‘Red October’ is global espionage malware that targeted governments around the world (USA, Iran, Russia, etc.) for 5 years… without being detected


Researchers from antivirus firm Kaspersky Lab have discovered something that sounds like it came straight out of a spy movie. A massive, on-going espionage network targeting hundreds of governmental, diplomatic and scientific organizations in at least 39 countries. Before you start pointing fingers at who might be responsible this time around, the United States, Iran, and the Russian Federation are all targets of the attack.

Kaspersky Lab researchers have dubbed it Operation Red October, and it’s been active since 2007. Because it has gone undiscovered for 5 years now, there’s a big possibility that hundreds of terabytes of sensitive information has already been stolen. Attack profiles are customized for each victim by over a 1,000 distinct modules. It’s also capable of attacking a wide variety of devices such as PCs, networking equipment from Cisco Systems and even smartphones from Apple, Microsoft, and Nokia. Some of these modules target files that are encrypted using a system called Cryptofiler, a standard that is now less common by still used by Nato for protecting privacy and information that could be valuable to hackers. The targeting of these files suggest that the hackers might have already cracked its encryption methods.

The command-and-control network that it uses rivals that of the Flame espionage malware that was used to attack Iran. That same infrastructure also uses more than 60 domain names as proxies to obscure the final destination of the stolen data. Researchers believe that these domains funnel data to another tier of proxies, which in turn send information to a “mothership.” The Red October malware has been on more than 300 PCs for the last 5 years and yet remained undetected. Kurt Baumgartner of Kaspersky Labs had this to say about the malware:

“This is a pretty glaring example of a multiyear cyber espionage campaign. “We haven’t seen these sorts of modules being distributed, so the customized approach to attacking individual victims is something we haven’t seen before at this level.”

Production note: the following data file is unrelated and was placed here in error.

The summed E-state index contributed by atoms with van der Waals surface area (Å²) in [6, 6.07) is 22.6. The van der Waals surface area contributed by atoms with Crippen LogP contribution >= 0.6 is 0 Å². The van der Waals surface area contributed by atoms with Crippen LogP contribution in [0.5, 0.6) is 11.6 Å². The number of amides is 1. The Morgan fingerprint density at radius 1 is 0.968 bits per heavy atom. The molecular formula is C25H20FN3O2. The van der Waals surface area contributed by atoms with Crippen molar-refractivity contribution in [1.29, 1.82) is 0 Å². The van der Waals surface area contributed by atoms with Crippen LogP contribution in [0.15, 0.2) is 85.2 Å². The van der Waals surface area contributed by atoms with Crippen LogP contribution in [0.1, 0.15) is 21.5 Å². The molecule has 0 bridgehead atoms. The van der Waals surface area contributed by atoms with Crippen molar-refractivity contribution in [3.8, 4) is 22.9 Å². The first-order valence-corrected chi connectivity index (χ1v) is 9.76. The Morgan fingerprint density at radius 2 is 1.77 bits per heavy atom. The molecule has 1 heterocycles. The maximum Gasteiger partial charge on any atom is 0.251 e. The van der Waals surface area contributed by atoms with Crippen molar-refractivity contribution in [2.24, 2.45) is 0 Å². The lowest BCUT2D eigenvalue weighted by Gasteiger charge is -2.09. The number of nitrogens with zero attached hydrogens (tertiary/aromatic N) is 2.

“It’s been a very-well-maintained and set-up infrastructure that’s supported with multiple levels of proxies in order to hide away the mothership. They’ve been very effective at cycling through these domains and staying under the radar for the past five years.”

Despite the scale of the attacks, not much is known about the individuals or groups behind Operation Red October. The code was littered with broken, Russian-influenced English but many of the exploits that were used were initially developed by Chinese hackers. The long list of victims also helps clouds the identity of the hackers. So despite the “evidence” that they might currently have, Professor Alan Woodward from the University of Surrey says that they can’t be too sure just yet.

“In the sneaky old world of espionage, it could be a false flag exercise. You can’t take those things at face value,” said Woodward.

Baumgartner adds:

“There’s not enough evidence to link it to a nation-state, but certainly this level of interest and multi-year, ongoing campaign puts it up there with something like Flame and Duqu in the amount of effort it takes to seek out those targets and infiltrate the networks.”

…Any guesses as to who is behind this? If I were to guess, I’d say the big fat country in Asia that shows no red on the map shown above. But that is just a guess — it could very well be Canada.

[via Kaspersky, Ars Technica, BBC News]

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